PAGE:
The Environmental Protection Agency’s regulatory attack on our economy in central and northwestern Pennsylvania has been growing for some time.
In recent months, the EPA moved forward with another power grab to redefine the agency’s jurisdiction under the Clean Water Act through a new proposed rule commonly known as the Waters of the United States.
In Pennsylvania, agriculture is our No. 1 industry. As in other parts of the country, our farmers and landowners know that clean air, clean water and being good stewards of the environment in which they live and work is fundamental to their livelihoods.
Despite local prerogatives and successful state and regional initiatives to protect our natural resources, the federal government once again has chosen to undercut these efforts with punitive federal regulations.
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In March, the EPA issued the WOTUS proposal, alleging the rule expands neither federal authorities nor the amount of water or land under the agency’s jurisdiction.
The EPA has argued the action will help eliminate ambiguity over which bodies of water are jurisdictional under the law. Unfortunately, this is a far cry from the truth.
In reality, EPA’s plan represents an extraordinary expansion of federal power that will further harm our economy and the rights of both states and private landowners.
Enacted in 1972, the CWA was created as a partnership between the states and the federal EPA in order to better manage identified pollution sources through a range of pollution control programs such as setting wastewater standards.
The scope of the law is limited to “navigable waters” and, for the first time, it made it unlawful to discharge any pollutant into these bodies, unless a permit is obtained.
The CWA was never intended to impinge upon states’ authority as the primary managers of water resources within their borders.
Additionally, the law was never intended to regulate smaller noncontiguous bodies of water such as streams, ditches, ponds and creek beds, which would impose an unnecessary burden on economic activity.
Unfortunately, that’s exactly what EPA has proposed.
Despite Supreme Court rulings interpreting the regulatory scope of the CWA more narrowly than what the federal government has asserted, the EPA’s new rule moves in the opposite direction. In fact, essentially all waters in the country could potentially be subject to regulation and permitting approval by the federal government under the EPA’s proposed rule.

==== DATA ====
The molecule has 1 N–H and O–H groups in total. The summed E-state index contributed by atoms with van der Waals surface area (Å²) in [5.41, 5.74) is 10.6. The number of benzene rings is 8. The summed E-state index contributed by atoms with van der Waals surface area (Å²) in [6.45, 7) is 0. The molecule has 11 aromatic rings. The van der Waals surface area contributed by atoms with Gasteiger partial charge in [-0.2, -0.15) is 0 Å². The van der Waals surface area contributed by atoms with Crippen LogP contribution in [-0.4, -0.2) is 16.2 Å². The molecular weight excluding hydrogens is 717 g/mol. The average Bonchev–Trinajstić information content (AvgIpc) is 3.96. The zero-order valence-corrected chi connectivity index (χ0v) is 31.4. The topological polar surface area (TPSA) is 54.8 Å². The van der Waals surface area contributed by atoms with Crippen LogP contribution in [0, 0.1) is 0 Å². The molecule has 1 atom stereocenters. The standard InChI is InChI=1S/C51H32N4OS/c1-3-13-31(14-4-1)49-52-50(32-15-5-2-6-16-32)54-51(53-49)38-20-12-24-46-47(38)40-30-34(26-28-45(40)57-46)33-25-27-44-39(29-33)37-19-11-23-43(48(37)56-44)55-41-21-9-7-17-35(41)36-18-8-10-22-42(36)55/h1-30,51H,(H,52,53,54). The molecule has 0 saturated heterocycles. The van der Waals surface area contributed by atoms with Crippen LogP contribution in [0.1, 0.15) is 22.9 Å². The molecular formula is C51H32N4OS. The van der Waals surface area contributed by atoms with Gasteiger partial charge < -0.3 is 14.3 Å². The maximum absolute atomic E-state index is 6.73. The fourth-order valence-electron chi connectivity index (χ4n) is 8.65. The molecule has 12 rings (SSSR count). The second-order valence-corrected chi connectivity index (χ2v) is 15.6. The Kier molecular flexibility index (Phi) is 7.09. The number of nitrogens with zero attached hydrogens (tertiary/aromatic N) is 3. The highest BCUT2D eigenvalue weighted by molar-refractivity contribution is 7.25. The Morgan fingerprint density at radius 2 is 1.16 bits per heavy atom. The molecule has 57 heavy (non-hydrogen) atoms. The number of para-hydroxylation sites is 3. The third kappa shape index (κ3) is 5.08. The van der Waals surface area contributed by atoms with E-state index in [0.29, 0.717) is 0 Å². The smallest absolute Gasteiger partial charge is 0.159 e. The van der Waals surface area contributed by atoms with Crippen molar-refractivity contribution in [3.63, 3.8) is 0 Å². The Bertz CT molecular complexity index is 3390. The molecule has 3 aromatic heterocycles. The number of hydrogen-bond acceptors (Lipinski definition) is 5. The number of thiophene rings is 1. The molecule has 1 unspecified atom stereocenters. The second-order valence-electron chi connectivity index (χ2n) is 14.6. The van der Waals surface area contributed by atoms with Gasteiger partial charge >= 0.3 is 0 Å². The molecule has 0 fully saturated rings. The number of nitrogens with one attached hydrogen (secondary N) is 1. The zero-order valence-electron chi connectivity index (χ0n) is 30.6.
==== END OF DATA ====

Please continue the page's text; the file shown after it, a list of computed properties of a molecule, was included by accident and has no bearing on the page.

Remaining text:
When the WOTUS rule was released by EPA, the U.S. Department of Agriculture issued what is known as an “Interpretive Rule” on the proposal.
This IR went into effect immediately — and without any public comment — and named 56 typical agricultural practices that are to be exempt from the WOTUS rule.
The IR appears to offer a permit exemption for normal farming, ranching and silvicultural activities, if, and only if, individuals comply with conservation guidelines which until now have been completely voluntary.
The Obama administration and the EPA have argued the WOTUS rule and the IR are intended to eliminate ambiguity and offer greater protections for states, farmers and landowners, when in fact, they create new regulatory burdens, more ambiguity and less certainty.
EPA chief Gina McCarthy last month characterized the growing opposition to the WOTUS rule as “ludicrous” and “silly,” and recently summarized the backlash as a “growing list of misunderstandings.”
It’s no misunderstanding. The EPA’s WOTUS rule is a historic power grab that poses a fundamental threat to our economy and way of life in Pennsylvania and for communities across the country.
Unfortunately, the only thing ludicrous is how the EPA continues to believe a punitive one-size-fits-all approach to environmental stewardship is the only way forward.